Art is long, life is short, goes the old saying. If the New York Academy of Art’s 22nd annual Tribeca Ball last night showed anything, it’s that both are pretty fun. Held at the Academy’s building on 111 Franklin Street, the event was more than just an opportunity to dress up and eat hors d’oeuvres.
"We don't do parties with just chit chat," said NYAA president David Kratz '08. "We do parties with something to do." And what things to do! During the cocktail hour, Academy students chatted with guests and showcased their art on four of the Academy’s five floors. Acrobats bent over backwards (literally) and walked on stilts in the lobby; on the fifth floor, artists sketched birds from a nature preserve; and on the second, AVENUE found a bearded man named Matt Dallow. "I normally play the accordion, but tonight I'm playing the theremin," he said. "It's exciting to get hired for my theremin work."
And some famous faces were on hand, too; attendees included Donna Karan, Alina Cho, Zani Gugelman, Richard Mishaan, Alan Cumming, Jay McInerney, Daniel Boulud, Gretchen Mol, Martha Stewart, John Demsey and chairs Alain Bernard, Christina Di Donna, Brooke Shields and Naomi Watts.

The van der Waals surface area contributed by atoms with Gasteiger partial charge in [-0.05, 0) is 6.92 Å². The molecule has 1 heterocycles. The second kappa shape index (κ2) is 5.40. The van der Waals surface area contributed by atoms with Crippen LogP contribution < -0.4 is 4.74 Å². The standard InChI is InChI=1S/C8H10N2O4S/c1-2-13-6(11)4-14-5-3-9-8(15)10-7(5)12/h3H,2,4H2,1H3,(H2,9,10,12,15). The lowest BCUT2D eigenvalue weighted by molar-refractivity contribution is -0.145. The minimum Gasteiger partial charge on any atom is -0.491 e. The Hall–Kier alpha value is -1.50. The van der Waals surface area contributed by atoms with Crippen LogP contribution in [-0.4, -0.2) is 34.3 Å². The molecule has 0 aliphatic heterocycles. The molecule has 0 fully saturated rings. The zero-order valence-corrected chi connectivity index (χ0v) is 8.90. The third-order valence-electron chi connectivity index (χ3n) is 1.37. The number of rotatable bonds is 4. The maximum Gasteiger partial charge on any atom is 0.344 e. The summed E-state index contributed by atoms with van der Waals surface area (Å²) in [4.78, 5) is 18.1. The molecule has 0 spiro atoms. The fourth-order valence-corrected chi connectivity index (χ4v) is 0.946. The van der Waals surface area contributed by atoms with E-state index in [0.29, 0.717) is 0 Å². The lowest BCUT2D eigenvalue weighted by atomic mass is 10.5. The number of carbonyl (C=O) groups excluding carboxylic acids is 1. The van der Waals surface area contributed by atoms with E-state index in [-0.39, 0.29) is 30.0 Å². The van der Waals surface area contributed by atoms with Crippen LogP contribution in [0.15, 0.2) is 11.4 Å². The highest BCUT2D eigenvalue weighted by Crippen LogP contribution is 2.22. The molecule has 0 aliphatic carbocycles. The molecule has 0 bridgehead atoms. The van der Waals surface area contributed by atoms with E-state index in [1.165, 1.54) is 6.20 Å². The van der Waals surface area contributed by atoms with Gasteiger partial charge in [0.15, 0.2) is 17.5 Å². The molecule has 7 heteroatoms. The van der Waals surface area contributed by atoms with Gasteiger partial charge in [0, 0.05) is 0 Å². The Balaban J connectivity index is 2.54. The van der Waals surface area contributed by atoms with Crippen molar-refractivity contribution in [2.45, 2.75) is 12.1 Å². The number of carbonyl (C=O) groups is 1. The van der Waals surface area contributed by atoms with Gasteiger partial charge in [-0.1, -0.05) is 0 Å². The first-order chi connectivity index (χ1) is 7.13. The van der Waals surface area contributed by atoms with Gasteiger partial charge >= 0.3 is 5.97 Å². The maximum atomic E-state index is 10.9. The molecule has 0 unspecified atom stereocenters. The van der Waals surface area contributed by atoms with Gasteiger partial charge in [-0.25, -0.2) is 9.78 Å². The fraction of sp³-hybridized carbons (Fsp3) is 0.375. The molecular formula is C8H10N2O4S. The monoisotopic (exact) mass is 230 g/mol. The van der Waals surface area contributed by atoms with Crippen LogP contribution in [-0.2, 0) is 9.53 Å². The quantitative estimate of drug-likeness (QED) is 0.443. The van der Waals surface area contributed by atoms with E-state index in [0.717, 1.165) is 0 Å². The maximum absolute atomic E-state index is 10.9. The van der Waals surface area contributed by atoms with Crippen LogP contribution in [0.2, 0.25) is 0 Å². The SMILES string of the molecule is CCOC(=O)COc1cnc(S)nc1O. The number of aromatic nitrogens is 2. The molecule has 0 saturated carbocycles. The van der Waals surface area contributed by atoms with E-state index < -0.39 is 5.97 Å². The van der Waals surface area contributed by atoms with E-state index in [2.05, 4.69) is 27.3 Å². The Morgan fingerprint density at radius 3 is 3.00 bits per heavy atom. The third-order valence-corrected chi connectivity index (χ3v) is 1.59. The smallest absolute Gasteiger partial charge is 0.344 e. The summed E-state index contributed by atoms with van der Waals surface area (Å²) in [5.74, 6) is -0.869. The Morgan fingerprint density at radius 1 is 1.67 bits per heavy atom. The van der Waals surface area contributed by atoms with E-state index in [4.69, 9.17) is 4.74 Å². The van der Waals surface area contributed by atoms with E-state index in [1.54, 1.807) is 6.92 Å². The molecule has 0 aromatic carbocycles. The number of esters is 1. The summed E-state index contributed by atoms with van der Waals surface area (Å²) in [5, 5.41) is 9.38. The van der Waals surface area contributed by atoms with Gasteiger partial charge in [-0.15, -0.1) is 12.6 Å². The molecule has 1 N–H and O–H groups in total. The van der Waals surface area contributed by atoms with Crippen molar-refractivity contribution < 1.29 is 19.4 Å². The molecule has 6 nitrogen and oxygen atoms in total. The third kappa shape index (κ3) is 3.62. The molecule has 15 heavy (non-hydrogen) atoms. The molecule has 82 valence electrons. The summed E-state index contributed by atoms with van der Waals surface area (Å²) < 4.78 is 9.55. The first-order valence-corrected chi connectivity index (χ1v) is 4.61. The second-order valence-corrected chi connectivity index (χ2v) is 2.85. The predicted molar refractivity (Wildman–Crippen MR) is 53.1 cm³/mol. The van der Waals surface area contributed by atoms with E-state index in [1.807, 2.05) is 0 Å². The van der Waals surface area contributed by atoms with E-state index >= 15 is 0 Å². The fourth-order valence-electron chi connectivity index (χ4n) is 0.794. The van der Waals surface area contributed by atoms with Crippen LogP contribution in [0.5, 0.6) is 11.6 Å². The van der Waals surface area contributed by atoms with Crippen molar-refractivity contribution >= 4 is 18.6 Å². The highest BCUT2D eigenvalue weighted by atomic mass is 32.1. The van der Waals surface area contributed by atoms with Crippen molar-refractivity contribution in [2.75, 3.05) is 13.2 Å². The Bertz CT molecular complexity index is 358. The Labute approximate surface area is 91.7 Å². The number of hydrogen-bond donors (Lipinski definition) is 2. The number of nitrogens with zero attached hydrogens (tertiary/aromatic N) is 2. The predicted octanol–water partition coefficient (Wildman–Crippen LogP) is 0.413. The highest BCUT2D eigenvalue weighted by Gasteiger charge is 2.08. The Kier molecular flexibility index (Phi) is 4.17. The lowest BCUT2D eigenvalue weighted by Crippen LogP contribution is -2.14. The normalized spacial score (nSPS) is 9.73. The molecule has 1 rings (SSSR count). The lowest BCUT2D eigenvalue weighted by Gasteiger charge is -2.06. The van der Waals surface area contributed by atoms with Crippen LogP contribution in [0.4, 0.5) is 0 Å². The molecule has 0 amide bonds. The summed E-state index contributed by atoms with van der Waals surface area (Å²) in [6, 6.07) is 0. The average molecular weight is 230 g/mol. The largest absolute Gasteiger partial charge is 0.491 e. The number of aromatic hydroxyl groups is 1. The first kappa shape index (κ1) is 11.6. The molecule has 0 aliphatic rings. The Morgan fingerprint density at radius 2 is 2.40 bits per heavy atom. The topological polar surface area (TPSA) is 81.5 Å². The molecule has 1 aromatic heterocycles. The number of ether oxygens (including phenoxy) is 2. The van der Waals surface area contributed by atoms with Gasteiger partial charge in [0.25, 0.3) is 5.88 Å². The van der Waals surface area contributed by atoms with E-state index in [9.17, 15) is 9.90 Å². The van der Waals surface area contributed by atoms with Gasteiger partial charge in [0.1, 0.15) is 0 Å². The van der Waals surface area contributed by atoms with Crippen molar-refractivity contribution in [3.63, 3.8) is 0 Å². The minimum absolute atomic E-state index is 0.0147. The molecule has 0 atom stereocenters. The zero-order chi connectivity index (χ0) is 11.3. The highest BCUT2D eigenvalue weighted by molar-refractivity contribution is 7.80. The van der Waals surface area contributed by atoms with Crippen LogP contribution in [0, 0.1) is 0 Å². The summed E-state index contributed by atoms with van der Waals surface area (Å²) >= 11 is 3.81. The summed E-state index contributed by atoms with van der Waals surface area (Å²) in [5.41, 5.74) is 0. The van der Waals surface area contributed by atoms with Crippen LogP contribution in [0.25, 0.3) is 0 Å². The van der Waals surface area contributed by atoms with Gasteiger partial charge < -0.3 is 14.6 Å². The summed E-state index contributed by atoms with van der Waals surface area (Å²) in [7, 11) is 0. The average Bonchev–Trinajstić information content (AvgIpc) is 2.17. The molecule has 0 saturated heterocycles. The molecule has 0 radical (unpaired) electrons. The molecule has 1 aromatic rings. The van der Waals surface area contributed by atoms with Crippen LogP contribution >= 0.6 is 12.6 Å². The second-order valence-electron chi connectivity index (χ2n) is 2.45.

Befrore she got involved with the New York Academy of Art, Shields had never been on an organization’s board. "This was the first event I came to that I actually felt that there was a history that I understood. It was the first place that I felt like not having an art history degree meant I somehow couldn't have taste and an opinion," she said.
The night was also a tribute to honoree Will Cotton. "It feels good to have everybody pay attention to me," Cotton said with a laugh. Every facet of the event felt like a tribute to Cotton—two of his paintings were featured in the lobby, with the model for one piece standing in front of it. At dinner, the academy announced the establishment of the Will Cotton Scholarship, and raised $55,000 for the fund in less than two minutes. Overall, the event raised over $860,000. Which is good, because the life of an artist is not always easy.
"No, it isn't," said Cristina Lucia Giuffrida, a student at the academy. "But it's the only way I can serve others. I'm a good waitress, and good at nannying other people's kids. But there's a moment in indigenous communities where somebody is recognized for their creative talent, and an elder taps their shoulder around the fire, and says, 'This is what you do now.' Nobody literally tapped my shoulder, but that's how I feel."